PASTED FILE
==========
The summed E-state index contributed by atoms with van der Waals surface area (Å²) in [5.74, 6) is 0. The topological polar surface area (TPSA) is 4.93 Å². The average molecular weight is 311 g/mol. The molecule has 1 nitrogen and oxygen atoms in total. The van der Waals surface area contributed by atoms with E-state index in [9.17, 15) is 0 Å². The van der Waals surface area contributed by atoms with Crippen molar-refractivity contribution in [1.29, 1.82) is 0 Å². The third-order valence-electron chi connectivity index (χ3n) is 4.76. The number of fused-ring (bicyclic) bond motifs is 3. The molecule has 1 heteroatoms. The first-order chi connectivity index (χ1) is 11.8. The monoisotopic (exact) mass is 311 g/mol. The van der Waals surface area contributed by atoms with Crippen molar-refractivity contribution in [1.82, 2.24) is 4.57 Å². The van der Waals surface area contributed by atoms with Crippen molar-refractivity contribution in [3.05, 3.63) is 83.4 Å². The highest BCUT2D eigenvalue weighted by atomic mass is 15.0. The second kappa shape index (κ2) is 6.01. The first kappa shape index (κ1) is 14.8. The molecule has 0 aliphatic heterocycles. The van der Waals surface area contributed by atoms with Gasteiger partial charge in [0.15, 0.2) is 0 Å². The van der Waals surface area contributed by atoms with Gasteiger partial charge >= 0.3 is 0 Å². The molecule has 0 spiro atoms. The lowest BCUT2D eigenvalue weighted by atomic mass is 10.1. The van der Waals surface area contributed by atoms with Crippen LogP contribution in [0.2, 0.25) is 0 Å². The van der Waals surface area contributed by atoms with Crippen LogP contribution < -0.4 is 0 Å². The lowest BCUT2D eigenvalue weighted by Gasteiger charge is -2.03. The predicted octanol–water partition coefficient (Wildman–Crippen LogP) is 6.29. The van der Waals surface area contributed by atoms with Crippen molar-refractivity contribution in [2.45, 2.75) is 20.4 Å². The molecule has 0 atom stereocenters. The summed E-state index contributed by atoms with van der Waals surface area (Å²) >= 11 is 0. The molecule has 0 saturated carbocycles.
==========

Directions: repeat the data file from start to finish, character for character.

The summed E-state index contributed by atoms with van der Waals surface area (Å²) in [5.74, 6) is 0. The topological polar surface area (TPSA) is 4.93 Å². The average molecular weight is 311 g/mol. The molecule has 1 nitrogen and oxygen atoms in total. The van der Waals surface area contributed by atoms with E-state index in [9.17, 15) is 0 Å². The van der Waals surface area contributed by atoms with Crippen molar-refractivity contribution in [1.29, 1.82) is 0 Å². The third-order valence-electron chi connectivity index (χ3n) is 4.76. The number of fused-ring (bicyclic) bond motifs is 3. The molecule has 1 heteroatoms. The first-order chi connectivity index (χ1) is 11.8. The monoisotopic (exact) mass is 311 g/mol. The van der Waals surface area contributed by atoms with Crippen molar-refractivity contribution in [1.82, 2.24) is 4.57 Å². The van der Waals surface area contributed by atoms with Crippen molar-refractivity contribution in [3.05, 3.63) is 83.4 Å². The highest BCUT2D eigenvalue weighted by atomic mass is 15.0. The second kappa shape index (κ2) is 6.01. The first kappa shape index (κ1) is 14.8. The molecule has 0 aliphatic heterocycles. The van der Waals surface area contributed by atoms with Gasteiger partial charge in [0.15, 0.2) is 0 Å². The van der Waals surface area contributed by atoms with Gasteiger partial charge >= 0.3 is 0 Å². The molecule has 0 spiro atoms. The lowest BCUT2D eigenvalue weighted by atomic mass is 10.1. The van der Waals surface area contributed by atoms with Crippen LogP contribution in [0.2, 0.25) is 0 Å². The van der Waals surface area contributed by atoms with Crippen LogP contribution < -0.4 is 0 Å². The lowest BCUT2D eigenvalue weighted by Gasteiger charge is -2.03. The predicted octanol–water partition coefficient (Wildman–Crippen LogP) is 6.29. The van der Waals surface area contributed by atoms with Crippen molar-refractivity contribution in [2.45, 2.75) is 20.4 Å². The molecule has 0 atom stereocenters. The summed E-state index contributed by atoms with van der Waals surface area (Å²) >= 11 is 0. The molecule has 0 saturated carbocycles.